Peter O'Toole

Actor, Author, Copy boy
One of cinema's greatest leading men, actor Peter O'Toole first came to international superstardom at age 30 for his role as British expatriate T. E. Lawrence in David Lean's epic masterpiece, "Lawrence of Arabia" ... Read more »
Born: 08/01/1932 in Connemara, Galway, IE

Filmography

Actor (88)

Eldorado 2014 (Movie)

(Narrator)

Katherine Of Alexandria 2014 (Movie)

Gallus (Actor)

Love and Virtue 2013 (Movie)

Atlantes (Actor)

Romeo and Me 2013 (Movie)

(Actor)

For Greater Glory 2012 (Movie)

Father Christopher (Actor)

The Tudors 2008 - 2009 (Tv Show)

Actor

Dean Spanley 2008 (Movie)

Fisk Sr (Actor)

Ratatouille 2007 (Movie)

Voice of Anton Ego (Actor)

Stardust 2007 (Movie)

King (Actor)

Thomas Kinkade's Christmas Cottage 2007 (Movie)

Glen Wessler (Actor)

Lassie 2006 (Movie)

the Duke (Actor)

One Night with the King 2006 (Movie)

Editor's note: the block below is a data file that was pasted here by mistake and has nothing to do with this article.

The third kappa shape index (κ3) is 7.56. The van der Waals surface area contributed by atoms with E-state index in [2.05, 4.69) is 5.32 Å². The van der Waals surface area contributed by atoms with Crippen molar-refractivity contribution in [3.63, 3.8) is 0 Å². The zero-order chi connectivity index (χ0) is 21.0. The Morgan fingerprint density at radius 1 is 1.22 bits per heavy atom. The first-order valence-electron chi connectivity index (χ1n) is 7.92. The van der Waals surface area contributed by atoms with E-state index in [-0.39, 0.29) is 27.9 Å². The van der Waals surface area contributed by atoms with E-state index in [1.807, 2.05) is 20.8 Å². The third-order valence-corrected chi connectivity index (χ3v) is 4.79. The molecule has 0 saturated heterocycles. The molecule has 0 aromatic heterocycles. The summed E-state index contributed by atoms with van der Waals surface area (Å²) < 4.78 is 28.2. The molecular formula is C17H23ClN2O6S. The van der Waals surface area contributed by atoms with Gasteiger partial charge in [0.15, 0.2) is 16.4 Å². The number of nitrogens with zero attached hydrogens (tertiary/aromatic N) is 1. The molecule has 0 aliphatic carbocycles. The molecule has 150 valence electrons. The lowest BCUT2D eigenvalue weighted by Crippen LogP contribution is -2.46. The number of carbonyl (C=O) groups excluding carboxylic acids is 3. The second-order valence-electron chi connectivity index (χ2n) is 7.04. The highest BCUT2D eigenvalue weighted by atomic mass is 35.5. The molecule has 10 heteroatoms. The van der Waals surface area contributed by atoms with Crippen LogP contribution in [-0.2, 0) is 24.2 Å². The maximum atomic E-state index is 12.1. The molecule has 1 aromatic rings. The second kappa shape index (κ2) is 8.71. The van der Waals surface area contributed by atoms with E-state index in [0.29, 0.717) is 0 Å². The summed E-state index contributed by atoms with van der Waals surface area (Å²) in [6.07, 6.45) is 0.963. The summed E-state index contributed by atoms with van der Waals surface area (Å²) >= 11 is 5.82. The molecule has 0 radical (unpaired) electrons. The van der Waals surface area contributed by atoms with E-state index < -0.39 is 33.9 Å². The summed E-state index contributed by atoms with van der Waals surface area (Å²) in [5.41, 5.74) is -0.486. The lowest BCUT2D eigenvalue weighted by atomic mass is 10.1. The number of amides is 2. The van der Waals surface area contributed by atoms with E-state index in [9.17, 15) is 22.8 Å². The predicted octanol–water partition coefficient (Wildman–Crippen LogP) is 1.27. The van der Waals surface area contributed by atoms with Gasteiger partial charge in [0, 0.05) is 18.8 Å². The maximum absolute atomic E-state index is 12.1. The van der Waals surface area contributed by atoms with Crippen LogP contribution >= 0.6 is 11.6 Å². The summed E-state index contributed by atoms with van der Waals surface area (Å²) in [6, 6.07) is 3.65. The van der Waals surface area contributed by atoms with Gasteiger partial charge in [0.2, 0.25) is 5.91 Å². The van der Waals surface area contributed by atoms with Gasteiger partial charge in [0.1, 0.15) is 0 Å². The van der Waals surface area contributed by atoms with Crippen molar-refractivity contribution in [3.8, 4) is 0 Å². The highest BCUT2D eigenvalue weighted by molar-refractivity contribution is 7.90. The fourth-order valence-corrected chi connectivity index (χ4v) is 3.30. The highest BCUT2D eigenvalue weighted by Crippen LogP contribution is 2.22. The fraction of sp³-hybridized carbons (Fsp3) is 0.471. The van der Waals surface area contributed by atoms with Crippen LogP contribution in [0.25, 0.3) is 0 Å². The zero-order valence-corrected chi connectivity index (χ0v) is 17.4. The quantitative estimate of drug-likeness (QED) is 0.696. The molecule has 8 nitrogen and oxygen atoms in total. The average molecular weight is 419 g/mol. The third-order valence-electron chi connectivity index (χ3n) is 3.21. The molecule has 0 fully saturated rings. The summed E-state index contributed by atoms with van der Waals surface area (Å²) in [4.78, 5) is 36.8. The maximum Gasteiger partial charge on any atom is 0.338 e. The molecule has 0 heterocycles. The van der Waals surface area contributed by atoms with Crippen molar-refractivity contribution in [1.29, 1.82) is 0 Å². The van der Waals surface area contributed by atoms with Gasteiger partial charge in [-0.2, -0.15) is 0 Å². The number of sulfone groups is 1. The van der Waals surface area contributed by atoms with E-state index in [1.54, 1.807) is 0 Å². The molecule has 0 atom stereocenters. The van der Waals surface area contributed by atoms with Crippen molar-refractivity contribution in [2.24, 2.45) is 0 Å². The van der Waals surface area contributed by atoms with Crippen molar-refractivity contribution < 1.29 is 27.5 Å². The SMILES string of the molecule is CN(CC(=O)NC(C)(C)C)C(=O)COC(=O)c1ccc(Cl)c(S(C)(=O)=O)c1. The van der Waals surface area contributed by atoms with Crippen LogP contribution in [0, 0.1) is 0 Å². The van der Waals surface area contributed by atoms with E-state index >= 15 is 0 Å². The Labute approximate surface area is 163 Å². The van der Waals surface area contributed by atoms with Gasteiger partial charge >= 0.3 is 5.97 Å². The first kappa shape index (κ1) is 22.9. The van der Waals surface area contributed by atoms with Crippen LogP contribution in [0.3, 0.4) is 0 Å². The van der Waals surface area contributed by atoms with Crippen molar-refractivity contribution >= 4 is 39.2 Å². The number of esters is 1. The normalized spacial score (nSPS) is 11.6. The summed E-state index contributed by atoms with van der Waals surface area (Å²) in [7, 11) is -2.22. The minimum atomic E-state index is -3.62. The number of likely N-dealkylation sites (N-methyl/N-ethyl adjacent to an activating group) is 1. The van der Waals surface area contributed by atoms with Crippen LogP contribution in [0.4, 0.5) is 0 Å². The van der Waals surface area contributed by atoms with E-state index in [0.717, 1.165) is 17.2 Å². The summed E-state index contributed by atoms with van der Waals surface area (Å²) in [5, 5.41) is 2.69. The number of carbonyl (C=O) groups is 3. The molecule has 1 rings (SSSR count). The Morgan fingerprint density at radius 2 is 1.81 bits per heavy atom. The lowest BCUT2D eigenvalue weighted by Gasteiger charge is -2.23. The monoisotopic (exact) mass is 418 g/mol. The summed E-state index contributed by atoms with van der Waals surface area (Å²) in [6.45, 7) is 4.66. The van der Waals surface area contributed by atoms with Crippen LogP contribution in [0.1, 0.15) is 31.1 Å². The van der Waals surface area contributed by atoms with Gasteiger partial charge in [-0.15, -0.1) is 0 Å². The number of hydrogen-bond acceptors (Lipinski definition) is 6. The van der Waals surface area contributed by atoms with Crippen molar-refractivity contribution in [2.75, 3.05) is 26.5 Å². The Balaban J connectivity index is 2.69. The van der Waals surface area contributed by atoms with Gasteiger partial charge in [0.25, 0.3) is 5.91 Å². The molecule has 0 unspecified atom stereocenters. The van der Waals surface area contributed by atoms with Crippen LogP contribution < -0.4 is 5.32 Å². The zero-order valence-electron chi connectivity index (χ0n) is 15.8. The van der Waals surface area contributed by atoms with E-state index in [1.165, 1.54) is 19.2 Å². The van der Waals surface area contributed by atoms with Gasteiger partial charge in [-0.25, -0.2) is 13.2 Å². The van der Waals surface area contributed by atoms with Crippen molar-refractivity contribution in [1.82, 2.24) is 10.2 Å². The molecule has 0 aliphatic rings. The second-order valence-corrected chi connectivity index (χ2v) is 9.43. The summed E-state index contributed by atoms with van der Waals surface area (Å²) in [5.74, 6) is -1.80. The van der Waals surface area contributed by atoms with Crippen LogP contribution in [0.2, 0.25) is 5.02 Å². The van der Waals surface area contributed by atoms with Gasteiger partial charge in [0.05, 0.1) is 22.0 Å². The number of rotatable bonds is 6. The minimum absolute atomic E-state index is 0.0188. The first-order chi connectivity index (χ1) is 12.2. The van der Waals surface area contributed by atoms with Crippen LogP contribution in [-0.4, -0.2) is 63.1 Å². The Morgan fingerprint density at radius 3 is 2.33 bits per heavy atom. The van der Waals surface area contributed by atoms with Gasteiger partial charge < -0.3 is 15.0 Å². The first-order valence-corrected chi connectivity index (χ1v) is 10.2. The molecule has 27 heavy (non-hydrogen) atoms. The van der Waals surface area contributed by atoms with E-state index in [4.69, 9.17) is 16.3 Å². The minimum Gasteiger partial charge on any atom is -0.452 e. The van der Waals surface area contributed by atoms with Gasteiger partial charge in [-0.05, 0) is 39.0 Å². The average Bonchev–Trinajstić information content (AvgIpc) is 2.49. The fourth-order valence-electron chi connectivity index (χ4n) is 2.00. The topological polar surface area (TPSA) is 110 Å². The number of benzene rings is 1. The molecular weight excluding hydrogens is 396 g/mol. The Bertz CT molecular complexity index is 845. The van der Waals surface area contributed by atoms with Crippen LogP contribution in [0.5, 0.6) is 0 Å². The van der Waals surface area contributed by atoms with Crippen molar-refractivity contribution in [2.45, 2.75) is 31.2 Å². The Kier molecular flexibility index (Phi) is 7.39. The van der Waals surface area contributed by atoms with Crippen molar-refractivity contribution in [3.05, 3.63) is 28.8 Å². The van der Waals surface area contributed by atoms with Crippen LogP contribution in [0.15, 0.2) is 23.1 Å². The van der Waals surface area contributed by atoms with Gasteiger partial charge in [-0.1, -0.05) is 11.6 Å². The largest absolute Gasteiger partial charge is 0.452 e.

Samuel (Actor)

Venus 2006 (Movie)

Maurice (Actor)

Casanova 2004 - 2005 (TV Show)

Actor

Bright Young Things 2004 (Movie)

Colonel Blount (Actor)

Troy 2004 (Movie)

King Priam of Troy (Actor)

AFI's 100 Years..100 Heroes and Villains 2002 - 2003 (TV Show)

Actor

The Education of Max Bickford 2002 (Tv Show)

Actor

Rock My World 2001 (Movie)

Lord Foxley (Actor)

Phantoms 1998 (Movie)

Timothy Flyte (Actor)

The Manor 1998 (Movie)

Mr Ravenscroft (Actor)

Fairytale - A True Story 1997 (Movie)

Sir Arthur Conan Doyle (Actor)

Molokai: The Story of Father Damien 1997 (Movie)

William Williamson (Actor)

Heavy Weather 1995 - 1996 (TV Show)

Actor

Peter O'Toole 1992 - 1993 (TV Show)

Actor

The Ray Bradbury Theater 1987 - 1993 (TV Show)

Actor

The Seventh Coin 1993 (Movie)

Emil Saber (Actor)

Champlin on Film 1989 - 1992 (TV Show)

Actor

Rebecca's Daughters 1992 (Movie)

Lord Sarn (Actor)

Isabelle Eberhardt 1991 (Movie)

Major Lyautey (Actor)

King Ralph 1991 (Movie)

Willingham (Actor)

The Nutcracker Prince 1990 (Movie)

of Pantaloon (Voice)

The Rainbow Thief 1990 (Movie)

Prince Meleagre (Actor)

Wings of Fame 1990 (Movie)

Cesar Valentin (Actor)